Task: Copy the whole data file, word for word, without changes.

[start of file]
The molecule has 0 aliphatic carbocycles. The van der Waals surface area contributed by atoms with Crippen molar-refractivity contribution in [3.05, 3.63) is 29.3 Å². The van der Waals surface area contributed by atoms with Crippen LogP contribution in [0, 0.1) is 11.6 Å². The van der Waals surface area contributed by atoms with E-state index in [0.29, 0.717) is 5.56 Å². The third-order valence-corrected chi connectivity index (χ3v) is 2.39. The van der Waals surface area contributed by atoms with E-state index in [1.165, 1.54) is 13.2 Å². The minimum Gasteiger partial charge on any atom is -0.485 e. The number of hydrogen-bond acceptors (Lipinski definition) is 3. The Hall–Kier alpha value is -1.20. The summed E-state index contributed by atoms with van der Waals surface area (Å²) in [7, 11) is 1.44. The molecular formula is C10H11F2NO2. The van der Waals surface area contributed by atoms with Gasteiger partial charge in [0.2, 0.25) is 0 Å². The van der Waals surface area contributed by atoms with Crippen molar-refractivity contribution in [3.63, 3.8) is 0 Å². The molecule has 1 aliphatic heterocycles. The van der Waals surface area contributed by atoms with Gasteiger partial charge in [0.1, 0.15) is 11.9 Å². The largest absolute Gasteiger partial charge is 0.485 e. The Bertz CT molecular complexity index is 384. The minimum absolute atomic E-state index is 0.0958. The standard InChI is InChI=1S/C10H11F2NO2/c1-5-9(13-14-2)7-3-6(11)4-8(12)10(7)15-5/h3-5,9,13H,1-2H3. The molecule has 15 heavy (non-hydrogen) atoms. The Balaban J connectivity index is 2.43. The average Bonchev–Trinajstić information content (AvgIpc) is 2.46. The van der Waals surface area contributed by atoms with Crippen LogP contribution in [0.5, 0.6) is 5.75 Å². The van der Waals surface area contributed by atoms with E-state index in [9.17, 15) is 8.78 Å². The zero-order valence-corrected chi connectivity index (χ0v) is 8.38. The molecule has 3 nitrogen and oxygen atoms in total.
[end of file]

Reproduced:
The molecule has 0 aliphatic carbocycles. The van der Waals surface area contributed by atoms with Crippen molar-refractivity contribution in [3.05, 3.63) is 29.3 Å². The van der Waals surface area contributed by atoms with Crippen LogP contribution in [0, 0.1) is 11.6 Å². The van der Waals surface area contributed by atoms with E-state index in [0.29, 0.717) is 5.56 Å². The third-order valence-corrected chi connectivity index (χ3v) is 2.39. The van der Waals surface area contributed by atoms with E-state index in [1.165, 1.54) is 13.2 Å². The minimum Gasteiger partial charge on any atom is -0.485 e. The number of hydrogen-bond acceptors (Lipinski definition) is 3. The Hall–Kier alpha value is -1.20. The summed E-state index contributed by atoms with van der Waals surface area (Å²) in [7, 11) is 1.44. The molecular formula is C10H11F2NO2. The van der Waals surface area contributed by atoms with Gasteiger partial charge in [0.2, 0.25) is 0 Å². The van der Waals surface area contributed by atoms with Crippen molar-refractivity contribution in [3.63, 3.8) is 0 Å². The molecule has 1 aliphatic heterocycles. The van der Waals surface area contributed by atoms with Gasteiger partial charge in [0.1, 0.15) is 11.9 Å². The largest absolute Gasteiger partial charge is 0.485 e. The Bertz CT molecular complexity index is 384. The minimum absolute atomic E-state index is 0.0958. The standard InChI is InChI=1S/C10H11F2NO2/c1-5-9(13-14-2)7-3-6(11)4-8(12)10(7)15-5/h3-5,9,13H,1-2H3. The molecule has 15 heavy (non-hydrogen) atoms. The Balaban J connectivity index is 2.43. The average Bonchev–Trinajstić information content (AvgIpc) is 2.46. The van der Waals surface area contributed by atoms with Crippen LogP contribution in [0.5, 0.6) is 5.75 Å². The van der Waals surface area contributed by atoms with E-state index in [9.17, 15) is 8.78 Å². The zero-order valence-corrected chi connectivity index (χ0v) is 8.38. The molecule has 3 nitrogen and oxygen atoms in total.